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William Chapin Seitz papers, circa 1930-1995

William Chapin Seitz papers, circa 1930-1995

Seitz, William Chapin, 1914-1974

Art historian, Painter

Collection Information

Size: 32.5 linear feet

Summary: The papers of educator, painter, and art historian William Chapin Seitz measure 32.5 linear feet and date from circa 1930-1995. The collection includes biographical information, correspondence, notebooks, subject and people files, thesis research files, interviews and lecture recordings, teaching files, personal business records, scattered printed materials, photographs, and artwork. The bulk of the papers focus on Seitz's research and teaching career.

Biographical materials consist of resumes and CV's, identification cards including one from the WPA, documents from the memorial held at the University of Virginia for Seitz, poetry written by Irma, for William, on their wedding anniversaries, and x-rays.

The majority of Seitz's correspondence is professional and concerns job offers and opportunities, lectures requests, recommendation letters for Seitz and for others by Seitz, the Kress Fellowship, exhibitions, awards, and organizations. Also found are posthumus materials to Irma Seitz concerning book royalties. Personal correspondence is scattered and includes condolence letters sent to Irma.

Personal business records focus on Seitz's personal art collection, copyright information, publishing records including royalty statements, reports, scholarship and fellowship information, and professional organization membership records.

The bulk of the collection consists of research and writing files which include notebooks, subject and people files, thesis research files and drafts, general research which include writings by Seitz, card files, and recordings of lectures and interviews. Subject and people files may include correspondence, printed materials, research notes, photographs, works of art, and writings concerning and by artists, art historians, curators, subjects, and art movements. Research files are found for Dore Ashton, Alfred H. Barr Jr., William Baziotes, Bruce Conner, Rene D'Harnoncourt, Marcel Duchamp, Arshile Gorky, Adolph Gottlieb, Rockne Krebs, George Segal, James Rosati, and Frank Stella among many others. Also found are research materials on Claude Monet, some of which are written in French.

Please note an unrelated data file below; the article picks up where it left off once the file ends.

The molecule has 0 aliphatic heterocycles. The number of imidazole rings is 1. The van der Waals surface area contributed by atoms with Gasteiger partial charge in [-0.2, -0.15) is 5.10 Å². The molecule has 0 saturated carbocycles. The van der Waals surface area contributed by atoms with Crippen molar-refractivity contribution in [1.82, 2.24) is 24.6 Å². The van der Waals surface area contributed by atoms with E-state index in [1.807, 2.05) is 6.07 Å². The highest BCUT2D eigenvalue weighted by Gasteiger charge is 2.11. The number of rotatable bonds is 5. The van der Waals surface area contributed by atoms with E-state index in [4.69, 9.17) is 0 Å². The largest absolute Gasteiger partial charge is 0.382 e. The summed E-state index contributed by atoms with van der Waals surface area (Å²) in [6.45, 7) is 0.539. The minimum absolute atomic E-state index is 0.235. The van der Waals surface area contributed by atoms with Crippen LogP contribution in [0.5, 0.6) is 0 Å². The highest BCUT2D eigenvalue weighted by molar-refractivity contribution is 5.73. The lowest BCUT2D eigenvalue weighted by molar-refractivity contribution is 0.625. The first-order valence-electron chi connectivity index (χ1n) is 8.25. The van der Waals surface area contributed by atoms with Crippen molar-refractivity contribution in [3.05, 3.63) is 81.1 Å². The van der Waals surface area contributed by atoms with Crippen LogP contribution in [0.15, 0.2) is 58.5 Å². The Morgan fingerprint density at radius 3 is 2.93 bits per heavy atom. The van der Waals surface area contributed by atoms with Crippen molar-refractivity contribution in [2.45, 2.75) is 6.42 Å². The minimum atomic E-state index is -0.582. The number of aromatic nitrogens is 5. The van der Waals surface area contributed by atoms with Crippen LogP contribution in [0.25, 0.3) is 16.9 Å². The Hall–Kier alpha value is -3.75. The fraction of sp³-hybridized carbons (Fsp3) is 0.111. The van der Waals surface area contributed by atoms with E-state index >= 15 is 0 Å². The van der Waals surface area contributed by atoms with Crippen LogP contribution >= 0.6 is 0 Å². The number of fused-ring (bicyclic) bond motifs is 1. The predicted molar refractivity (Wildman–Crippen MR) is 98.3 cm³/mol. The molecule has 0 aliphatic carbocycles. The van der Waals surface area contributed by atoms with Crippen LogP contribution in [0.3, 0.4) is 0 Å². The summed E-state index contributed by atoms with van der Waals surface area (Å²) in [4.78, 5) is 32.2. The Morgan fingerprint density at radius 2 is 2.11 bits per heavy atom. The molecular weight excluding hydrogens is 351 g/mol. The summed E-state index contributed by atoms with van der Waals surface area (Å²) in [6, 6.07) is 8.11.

Teaching files contains extensive reference material likely used by Seitz during his career as well as correspondence, exams, and lecture materials used in specific classes.

Printed material is scattered and includes clippings, exhibition announcements, and articles. Exhibition announcements and catalogs are for Seitz's personal works and for exhibitions he curated.

The bulk of the photographs are of works of art by William Seitz, Irma Seitz, and others which were likely owned by Seitz. Also found are phtographs of exhibition installations at the Univeristy of Virginia and scattered photographs of Seitz with others.

Artwork include several pencil sketches by Seitz, two works by Ellen Banks-Woodson, and a sketch by Phil Elliott.

Biographical/Historical Note

William Chapin Seitz (1914-1974) was an art historian and painter from Charlottesville, Va., who taught at the University of Virginia.

Provenance

The William Chapin Seitz papers were donated to the Archives of American Art by Seitz's widow, Irma Seitz, in 1975 and 2003. A transcript of an interview with Mark Tobey by Seitz was donated by Rebecca Massie Lane in 1988. Seitz gave these transcripts to Lane for her graduate work and they remined in her possession after his death.

Related Materials

Funding

Funding for the processing of this collection was provided by the Terra Foundation for American Art.

A Finding Aid to the William Chapin Seitz Papers,
circa 1930-1995
, in the Archives of American Art
AAA.seitwill
Biographical/Historical note